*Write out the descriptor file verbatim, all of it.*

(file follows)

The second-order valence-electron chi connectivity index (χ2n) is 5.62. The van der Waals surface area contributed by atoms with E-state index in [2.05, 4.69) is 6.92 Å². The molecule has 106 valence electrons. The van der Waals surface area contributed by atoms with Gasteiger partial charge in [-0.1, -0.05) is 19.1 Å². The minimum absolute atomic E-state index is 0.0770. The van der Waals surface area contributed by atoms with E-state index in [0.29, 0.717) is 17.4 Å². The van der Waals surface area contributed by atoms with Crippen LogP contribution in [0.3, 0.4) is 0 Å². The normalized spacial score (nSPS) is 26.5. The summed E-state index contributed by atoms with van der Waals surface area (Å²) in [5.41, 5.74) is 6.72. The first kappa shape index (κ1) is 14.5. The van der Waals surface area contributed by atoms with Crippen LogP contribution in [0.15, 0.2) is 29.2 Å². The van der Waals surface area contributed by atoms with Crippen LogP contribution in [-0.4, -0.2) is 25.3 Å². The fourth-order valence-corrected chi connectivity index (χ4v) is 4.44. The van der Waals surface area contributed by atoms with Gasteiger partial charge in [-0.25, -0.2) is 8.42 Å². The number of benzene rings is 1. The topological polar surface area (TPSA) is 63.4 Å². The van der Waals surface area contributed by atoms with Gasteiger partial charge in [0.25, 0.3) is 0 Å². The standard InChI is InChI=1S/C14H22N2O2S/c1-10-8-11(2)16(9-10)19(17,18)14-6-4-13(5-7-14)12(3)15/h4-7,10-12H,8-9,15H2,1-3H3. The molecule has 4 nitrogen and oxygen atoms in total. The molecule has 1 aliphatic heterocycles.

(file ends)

The second-order valence-electron chi connectivity index (χ2n) is 5.62. The van der Waals surface area contributed by atoms with E-state index in [2.05, 4.69) is 6.92 Å². The molecule has 106 valence electrons. The van der Waals surface area contributed by atoms with Gasteiger partial charge in [-0.1, -0.05) is 19.1 Å². The minimum absolute atomic E-state index is 0.0770. The van der Waals surface area contributed by atoms with E-state index in [0.29, 0.717) is 17.4 Å². The van der Waals surface area contributed by atoms with Crippen LogP contribution in [0.3, 0.4) is 0 Å². The normalized spacial score (nSPS) is 26.5. The summed E-state index contributed by atoms with van der Waals surface area (Å²) in [5.41, 5.74) is 6.72. The first kappa shape index (κ1) is 14.5. The van der Waals surface area contributed by atoms with Crippen LogP contribution in [0.15, 0.2) is 29.2 Å². The van der Waals surface area contributed by atoms with Crippen LogP contribution in [-0.4, -0.2) is 25.3 Å². The fourth-order valence-corrected chi connectivity index (χ4v) is 4.44. The van der Waals surface area contributed by atoms with Gasteiger partial charge in [-0.25, -0.2) is 8.42 Å². The number of benzene rings is 1. The topological polar surface area (TPSA) is 63.4 Å². The van der Waals surface area contributed by atoms with Gasteiger partial charge in [0.25, 0.3) is 0 Å². The standard InChI is InChI=1S/C14H22N2O2S/c1-10-8-11(2)16(9-10)19(17,18)14-6-4-13(5-7-14)12(3)15/h4-7,10-12H,8-9,15H2,1-3H3. The molecule has 4 nitrogen and oxygen atoms in total. The molecule has 1 aliphatic heterocycles.